• ‘The impact of the case record review process and the associated improvement actions can be assessed using the HSMR.’

  • ‘This work has now been completed and the Trust has seen an improvement in both its key headline mortality indicators SHMI and HSMR.’

Some NSCTs did not fully specify how impact had been assessed or quantified, but did note that impact has occurred:

  • ‘The impact of the project has been notable, and we will now update our policy and procedure to reflect our learning.’

  • ‘The Trust believes that by implementing the above actions, patient safety and quality of care has improved.’

  • ‘No further incidents have been reported similar to the cases identified above and it therefore appears that these were isolated cases and/or actions taken have been effective.’

Several NSCTs appear to have misunderstood what is meant by assessment of impact, for example, reiterating the purpose or process of the LfDs programme:

  • ‘Perhaps the most important impact continues to be raising of awareness, among Trust staff, of the importance of reporting deaths through our incident reporting system as a potential learning opportunity.’

  • ‘A key impact is the need to develop our work with mortality reviews during 2018/2019 so that all reviews are consistently undertaken to a high standard.’

Or issued statements that do not entirely make sense:

  • ‘Where the greatest impact is evidenced is through the analysis of themes and trends so amalgamating the learning from mortality reviews with outcomes from other investigations such as complaints, serious incidents, never events and legal claims to identify the full range of issues is proving essential.’

  • ‘It is anticipated that the impact of the actions and learning described above will impact on the care provided to patients in receipt of services across the Trust.’

Or made statements that do not assess impact of their actions despite report headings suggesting they are:

  • ‘The Trust is 98% compliant with all relevant recommendations outlined within the National Institute for Health and Care Excellence (NICE) guideline for sepsis, with the exception of three recommendations which relate to the provision of information leaflets for adults, this work is currently in progress.’

Several NSCTs gave reasons for not including an assessment of impact:

  • ‘An assessment of the impact of the actions taken as a result of the completed reviews will be included in each report to the Board, as the completed reviews are still under review by the services the impact cannot be described at this stage.’

  • ‘It is difficult to determine the impact of lessons from multifactorial events such as these where human factors around decision making and communication are the root cause.’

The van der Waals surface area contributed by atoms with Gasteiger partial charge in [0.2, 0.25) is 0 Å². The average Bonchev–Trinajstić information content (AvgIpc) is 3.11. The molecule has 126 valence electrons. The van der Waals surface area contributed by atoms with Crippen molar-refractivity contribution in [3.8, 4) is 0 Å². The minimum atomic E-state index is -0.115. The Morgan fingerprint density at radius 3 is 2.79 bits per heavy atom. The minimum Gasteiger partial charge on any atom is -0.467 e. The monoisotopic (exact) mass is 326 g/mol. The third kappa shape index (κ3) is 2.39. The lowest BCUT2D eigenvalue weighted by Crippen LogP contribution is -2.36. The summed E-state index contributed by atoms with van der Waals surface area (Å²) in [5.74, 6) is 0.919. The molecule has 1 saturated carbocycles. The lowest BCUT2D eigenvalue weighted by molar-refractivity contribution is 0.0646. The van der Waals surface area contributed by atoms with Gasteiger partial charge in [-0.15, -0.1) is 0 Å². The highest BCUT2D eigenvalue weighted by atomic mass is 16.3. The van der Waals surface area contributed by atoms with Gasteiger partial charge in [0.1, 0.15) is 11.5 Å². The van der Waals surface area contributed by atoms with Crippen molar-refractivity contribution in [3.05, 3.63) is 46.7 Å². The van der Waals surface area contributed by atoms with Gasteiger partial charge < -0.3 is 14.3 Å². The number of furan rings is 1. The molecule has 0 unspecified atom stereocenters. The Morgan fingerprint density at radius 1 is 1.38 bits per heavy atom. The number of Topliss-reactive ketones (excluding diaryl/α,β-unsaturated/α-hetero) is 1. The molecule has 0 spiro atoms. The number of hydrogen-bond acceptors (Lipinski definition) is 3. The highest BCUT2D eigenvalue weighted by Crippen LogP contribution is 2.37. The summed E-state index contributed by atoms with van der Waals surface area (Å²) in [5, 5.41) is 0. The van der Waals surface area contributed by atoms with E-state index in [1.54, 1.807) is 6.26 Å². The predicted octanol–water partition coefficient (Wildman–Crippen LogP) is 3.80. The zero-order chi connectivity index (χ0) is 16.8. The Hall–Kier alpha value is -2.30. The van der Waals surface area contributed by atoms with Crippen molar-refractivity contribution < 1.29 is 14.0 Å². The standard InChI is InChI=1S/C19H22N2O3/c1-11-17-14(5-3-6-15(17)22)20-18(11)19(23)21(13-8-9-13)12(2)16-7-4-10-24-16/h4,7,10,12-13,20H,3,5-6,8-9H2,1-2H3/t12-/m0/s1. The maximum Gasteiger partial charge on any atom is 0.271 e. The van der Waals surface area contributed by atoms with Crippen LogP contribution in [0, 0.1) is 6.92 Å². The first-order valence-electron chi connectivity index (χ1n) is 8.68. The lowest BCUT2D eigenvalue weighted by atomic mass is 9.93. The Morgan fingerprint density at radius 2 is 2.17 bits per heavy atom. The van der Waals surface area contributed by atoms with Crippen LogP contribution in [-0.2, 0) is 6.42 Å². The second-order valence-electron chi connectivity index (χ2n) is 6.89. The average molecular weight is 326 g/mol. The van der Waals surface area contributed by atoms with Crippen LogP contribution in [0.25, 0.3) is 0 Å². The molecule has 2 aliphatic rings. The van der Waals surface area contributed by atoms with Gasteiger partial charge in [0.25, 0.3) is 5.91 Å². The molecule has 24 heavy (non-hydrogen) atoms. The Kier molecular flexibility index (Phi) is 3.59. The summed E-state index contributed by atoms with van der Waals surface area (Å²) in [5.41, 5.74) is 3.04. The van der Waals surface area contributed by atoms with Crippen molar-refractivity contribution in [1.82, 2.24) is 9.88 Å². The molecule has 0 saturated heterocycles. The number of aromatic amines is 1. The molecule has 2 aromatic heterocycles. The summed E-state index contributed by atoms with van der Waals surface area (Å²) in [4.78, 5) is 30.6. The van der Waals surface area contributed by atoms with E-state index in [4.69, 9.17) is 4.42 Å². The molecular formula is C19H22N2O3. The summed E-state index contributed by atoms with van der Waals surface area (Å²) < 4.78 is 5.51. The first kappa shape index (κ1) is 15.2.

• ‘It is not possible to comment on the effect of most these actions in the time period under consideration.’

Or describe the difficulties in assessing impact of actions:

  • ‘This is difficult to quantify as the learning has been gradually developed and shared throughout the year.’

  • ‘It is very difficult to assess the impact resulting directly from mortality reviews due to a number of different factors. These include:

    • ‘Challenges with co-ordinating local (directorate) governance and learning with Trust-wide processes.’

Involvement of bereaved families

Of the NSCTs who published an LfDs report, those that mentioned the involvement of families/carers either in the investigation process or in shared learning or that they engage with families/carers after a patient dies:

  • In 2017/2018: 37 out of 220 trusts (17%)

  • In 2018/2019: 80 out of 214 trusts (37%)

  • In 2019/2020: 90 out of 202 trusts (45%)

Several NSCTs demonstrated significant positive engagement with families, particularly in 2019/2020, often (but not always) through the Medical Examiner (ME) system:

  • ‘Promote and support involvement of patients’ families in investigations.’

  • ‘Improve mortality reviews and embed the new medical examiner process, providing families, carers and staff with opportunities to both raise concerns and highlight examples of good practice and excellent care.’

  • ‘The Trust continues to ensure that our direct contact with any family affected by the death of a loved one is paramount in our processes of LfDs, giving each family the opportunity to contribute to Terms of Reference for an investigation, comment on a draft report and have full disclosure of the report at sign off.’

It is clear that by 2019/2020, several NSCTs have significantly developed their ME system. Many describe in detail the ME process, but omit other statutory requirements. Another way in which NSCTs are supporting bereaved families is through specific roles, such as Family Liaison Officers and Bereavement Liaison Practitioners.